Figure 5: File operation on the ext4 filesystem of the block device could be responsible for the large fluctuations in the Ceph RADOS test.

Reading data structures did not provide any uniform result. With Ceph RADOS, Bonnie++ denied the result for linear and random reading. This was also the case with random reading for CephFS. POSIX compliance is probably not 100 percent for these filesystems.

Lizard won the linear read test with around 25,500 IOPS, followed by CephFS (16,400 IOPS) and Gluster (15,400 IOPS). For random reading, Lizard and Gluster values were just one order of magnitude lower (1,378 IOPS for Lizard and 1,285 IOPS for Gluster). NFS would have won the tests with around 25,900 IOPS (linear) and 5,200 IOPS (random).

Only deleting files remained. The clear winner here (and as with creating, probably unrivalled) was Ceph RADOS, with around 12,900 linear and 11,500 random IOPS, although the other three candidates handled random deletion better than linear deletion. A winner could not be determined between them, but CephFS was last: Lizard (669 IOPS linear, 1,378 IOPS random), Gluster (886 IOPS linear, 1,285 IOPS random), CephFS (567 IOPS linear, 621 IOPS random).

In the Zone

IOzone provided a large amount of test data. Figure 6 shows a sample. Unlike Bonnie++, the test tool is limited to reading and writing but does so in far more detail. It reads and writes files in different block and file sizes; writes are performed with write() and fwrite(), with forward and random writing as well as overwriting. IOzone also reads forward, backward, and randomly using operating system and library calls.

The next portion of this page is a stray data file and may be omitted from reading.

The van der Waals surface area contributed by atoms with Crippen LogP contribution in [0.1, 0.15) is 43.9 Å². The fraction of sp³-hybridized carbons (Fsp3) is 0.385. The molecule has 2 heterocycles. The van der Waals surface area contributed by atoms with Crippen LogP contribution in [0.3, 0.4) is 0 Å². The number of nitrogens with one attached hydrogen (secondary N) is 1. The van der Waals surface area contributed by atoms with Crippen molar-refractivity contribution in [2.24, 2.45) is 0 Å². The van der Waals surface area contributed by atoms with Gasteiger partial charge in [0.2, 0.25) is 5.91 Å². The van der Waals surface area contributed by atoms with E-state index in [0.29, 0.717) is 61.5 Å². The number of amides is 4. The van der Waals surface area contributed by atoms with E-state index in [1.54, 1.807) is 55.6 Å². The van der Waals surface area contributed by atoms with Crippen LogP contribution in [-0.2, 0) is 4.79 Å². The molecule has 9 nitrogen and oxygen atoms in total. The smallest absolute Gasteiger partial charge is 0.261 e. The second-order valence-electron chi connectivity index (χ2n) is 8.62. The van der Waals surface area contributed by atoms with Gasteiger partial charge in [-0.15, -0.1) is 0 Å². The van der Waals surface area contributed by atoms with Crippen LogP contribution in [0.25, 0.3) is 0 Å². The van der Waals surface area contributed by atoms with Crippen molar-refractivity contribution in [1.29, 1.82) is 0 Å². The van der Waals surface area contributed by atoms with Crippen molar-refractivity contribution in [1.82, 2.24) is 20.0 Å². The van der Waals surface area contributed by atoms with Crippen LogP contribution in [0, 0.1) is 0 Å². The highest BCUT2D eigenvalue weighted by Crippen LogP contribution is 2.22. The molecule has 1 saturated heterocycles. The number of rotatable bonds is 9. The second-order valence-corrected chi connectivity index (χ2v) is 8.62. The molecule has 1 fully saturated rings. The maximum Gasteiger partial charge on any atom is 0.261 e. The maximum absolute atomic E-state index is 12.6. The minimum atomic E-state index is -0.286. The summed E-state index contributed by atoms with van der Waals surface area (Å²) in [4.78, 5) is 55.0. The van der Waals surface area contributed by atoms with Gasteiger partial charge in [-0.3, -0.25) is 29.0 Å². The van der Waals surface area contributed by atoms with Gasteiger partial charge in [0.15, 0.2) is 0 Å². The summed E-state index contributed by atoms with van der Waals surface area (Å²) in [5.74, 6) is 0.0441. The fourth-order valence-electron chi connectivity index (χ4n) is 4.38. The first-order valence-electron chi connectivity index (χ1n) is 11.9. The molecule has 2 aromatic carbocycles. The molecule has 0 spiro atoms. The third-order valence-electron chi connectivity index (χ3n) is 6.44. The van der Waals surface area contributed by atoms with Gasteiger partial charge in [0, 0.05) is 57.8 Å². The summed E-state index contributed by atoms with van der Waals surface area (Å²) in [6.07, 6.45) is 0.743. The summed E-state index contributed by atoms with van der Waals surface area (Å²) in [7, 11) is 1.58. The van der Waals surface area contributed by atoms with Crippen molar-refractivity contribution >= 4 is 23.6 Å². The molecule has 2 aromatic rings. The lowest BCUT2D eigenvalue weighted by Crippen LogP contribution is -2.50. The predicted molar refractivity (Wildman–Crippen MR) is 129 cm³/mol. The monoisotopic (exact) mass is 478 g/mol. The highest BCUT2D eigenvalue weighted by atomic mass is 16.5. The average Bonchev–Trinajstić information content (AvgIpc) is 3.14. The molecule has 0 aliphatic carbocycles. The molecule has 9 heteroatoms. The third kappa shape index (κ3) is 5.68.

Figure 6: In IOzone's stride read test, LizardFS (yellow) takes the lead with smaller file sizes. CephFS is tan, and Ceph RADOS is green.

In the writing test, IOzone essentially confirmed the results from Bonnie++, but some readings put Ceph RADOS ahead, mostly in operations with small block sizes. For reading, Ceph RADOS was almost always at the front for small block sizes, and CephFS led the middle range. LizardFS did well in some tests with large file and block sizes.

One exception was the stride read test, in which IOzone linearly reads every umpteenth block (around 64 bytes from block 1024, and so on). Lizard also won with small files and small file sizes (Figure 6, yellow).


GlusterFS configuration was easiest, followed by LizardFS. Setting up Ceph required a lot more work.

In terms of performance, CephFS (POSIX mounts) and Ceph RADOS (block device provided with its own filesystem) cut fine figures in most of the tests in the lab. Ceph RADOS showed some upward outliers but, in reality, only benefited from caching on the client.

If you shy away from the complexity of Ceph, Lizard might mean only small declines in performance, but it would allow you to achieve your goal more quickly thanks to the ease of setup. GlusterFS remained in the shadow in most tests, but performed better in the byte-by-byte sequential reads.

LizardFS frequently had its nose in front in the IOzone read test, but not the write test. The more the block size and file size increased, the more often Lizard won the race – or at least one place behind CephFS, but ahead of Ceph RADOS.

NFS running as a traditional SDS alternative did well, but did not necessarily run away from the distributed filesystems.

The Author

Konstantin Agouros works at Xantaro Deutschland GmbH as a solutions architect focusing on networking, cloud security, and automation. His book Software Defined Networking, SDN-Praxis mit Controllern und OpenFlow [Software-Defined Networking, SDN practice with controllers and OpenFlow] was published in the fall by De Gruyter.